Our comments section is intended for meaningful responses and debates in a civilized manner. We ask that you respect the fact that we are a religious Jewish website and avoid inappropriate language at all cost.

If you promote any foreign religions, gods or messiahs, lies about Israel, anti-Semitism, or advocate violence (except against terrorists), your permission to comment may be revoked.

One Response to “The Six-Day War’s Unresolved Legacy”

  1. MaAi Ai says:

    for me, the euphoria has not dissipated. I'm still amazed, for the past, and for the future of Israel.

Comments are closed.

SocialTwist Tell-a-Friend

Current Top Story
A poster in Gaza showing Egyptian President Mohammed Morsi and Hamas leader Ismail Haniyeh, shortly after Morsi's election in 2012.
Egypt Designates Hamas a Terrorist Organization
Latest Indepth Stories
Eli Weiss

Shepherding in the Shomron isn’t your usual kind of shepherding – despite his business-minded beginnings, Eli has discovered that a strong ideological impetus powers the job.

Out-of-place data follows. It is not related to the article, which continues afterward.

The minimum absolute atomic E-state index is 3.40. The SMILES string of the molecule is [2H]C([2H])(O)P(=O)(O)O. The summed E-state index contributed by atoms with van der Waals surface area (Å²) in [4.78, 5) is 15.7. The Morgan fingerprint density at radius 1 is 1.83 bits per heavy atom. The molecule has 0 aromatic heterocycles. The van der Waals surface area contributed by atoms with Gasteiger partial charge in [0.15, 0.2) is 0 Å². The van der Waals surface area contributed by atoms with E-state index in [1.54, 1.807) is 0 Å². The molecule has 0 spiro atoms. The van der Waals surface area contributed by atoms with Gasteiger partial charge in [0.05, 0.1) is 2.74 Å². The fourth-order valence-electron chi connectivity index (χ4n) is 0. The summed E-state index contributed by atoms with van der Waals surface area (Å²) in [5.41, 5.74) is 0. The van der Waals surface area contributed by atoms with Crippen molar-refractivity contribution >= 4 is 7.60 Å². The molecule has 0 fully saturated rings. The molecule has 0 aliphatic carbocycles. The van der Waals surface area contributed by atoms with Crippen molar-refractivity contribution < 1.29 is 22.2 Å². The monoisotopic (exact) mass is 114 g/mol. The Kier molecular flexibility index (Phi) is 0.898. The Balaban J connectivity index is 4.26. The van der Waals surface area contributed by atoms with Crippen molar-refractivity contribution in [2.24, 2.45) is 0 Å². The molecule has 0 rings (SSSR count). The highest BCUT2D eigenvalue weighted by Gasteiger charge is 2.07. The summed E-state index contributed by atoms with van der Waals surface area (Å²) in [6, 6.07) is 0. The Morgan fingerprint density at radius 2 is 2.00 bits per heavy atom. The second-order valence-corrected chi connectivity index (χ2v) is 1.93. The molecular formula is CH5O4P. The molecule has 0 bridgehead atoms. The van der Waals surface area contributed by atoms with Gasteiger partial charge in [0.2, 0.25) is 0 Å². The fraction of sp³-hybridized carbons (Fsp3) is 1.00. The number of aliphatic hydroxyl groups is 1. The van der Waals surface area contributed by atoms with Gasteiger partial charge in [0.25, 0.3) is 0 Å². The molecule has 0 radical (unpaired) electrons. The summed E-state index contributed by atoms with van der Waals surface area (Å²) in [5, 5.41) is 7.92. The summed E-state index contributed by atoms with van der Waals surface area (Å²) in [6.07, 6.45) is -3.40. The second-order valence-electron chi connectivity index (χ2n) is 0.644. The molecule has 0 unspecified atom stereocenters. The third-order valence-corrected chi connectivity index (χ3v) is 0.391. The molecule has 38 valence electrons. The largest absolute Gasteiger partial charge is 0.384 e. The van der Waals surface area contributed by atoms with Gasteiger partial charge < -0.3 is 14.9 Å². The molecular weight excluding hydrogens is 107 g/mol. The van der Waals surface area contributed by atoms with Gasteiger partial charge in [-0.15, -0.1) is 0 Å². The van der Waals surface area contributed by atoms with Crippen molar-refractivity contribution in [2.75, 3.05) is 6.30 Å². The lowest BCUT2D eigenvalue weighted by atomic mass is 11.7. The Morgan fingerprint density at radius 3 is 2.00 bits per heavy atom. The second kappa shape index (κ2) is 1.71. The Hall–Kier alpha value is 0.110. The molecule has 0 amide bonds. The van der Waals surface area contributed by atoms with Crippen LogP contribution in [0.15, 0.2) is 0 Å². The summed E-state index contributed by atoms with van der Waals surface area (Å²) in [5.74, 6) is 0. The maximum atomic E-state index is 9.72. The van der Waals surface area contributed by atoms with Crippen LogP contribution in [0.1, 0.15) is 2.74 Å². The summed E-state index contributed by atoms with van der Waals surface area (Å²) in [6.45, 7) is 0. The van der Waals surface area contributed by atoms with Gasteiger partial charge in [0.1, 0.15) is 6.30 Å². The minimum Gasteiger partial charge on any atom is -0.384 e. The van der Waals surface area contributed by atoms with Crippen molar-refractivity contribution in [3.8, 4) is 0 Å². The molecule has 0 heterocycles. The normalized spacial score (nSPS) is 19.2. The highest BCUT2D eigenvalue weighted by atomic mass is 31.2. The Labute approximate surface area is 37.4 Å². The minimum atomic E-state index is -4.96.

Resnick-013015-Pilot

I said to myself, “This story has got to be told. We’re losing this generation of World War II and if we don’t listen to them now, we’ve lost it.”

Eller-013015

His entire existence was about spreading simcha and glorifying G-d’s name on a daily basis.

IRAN-US-POLITICS-MILITARY

An Israeli strike could theoretically damage Iran’s nuclear program; only US can terminate program

At some point we need to stop simply defending and promoting Israel and start living in Israel

“We Jews are the only people who when we drop a book on the floor pick it up and kiss it.”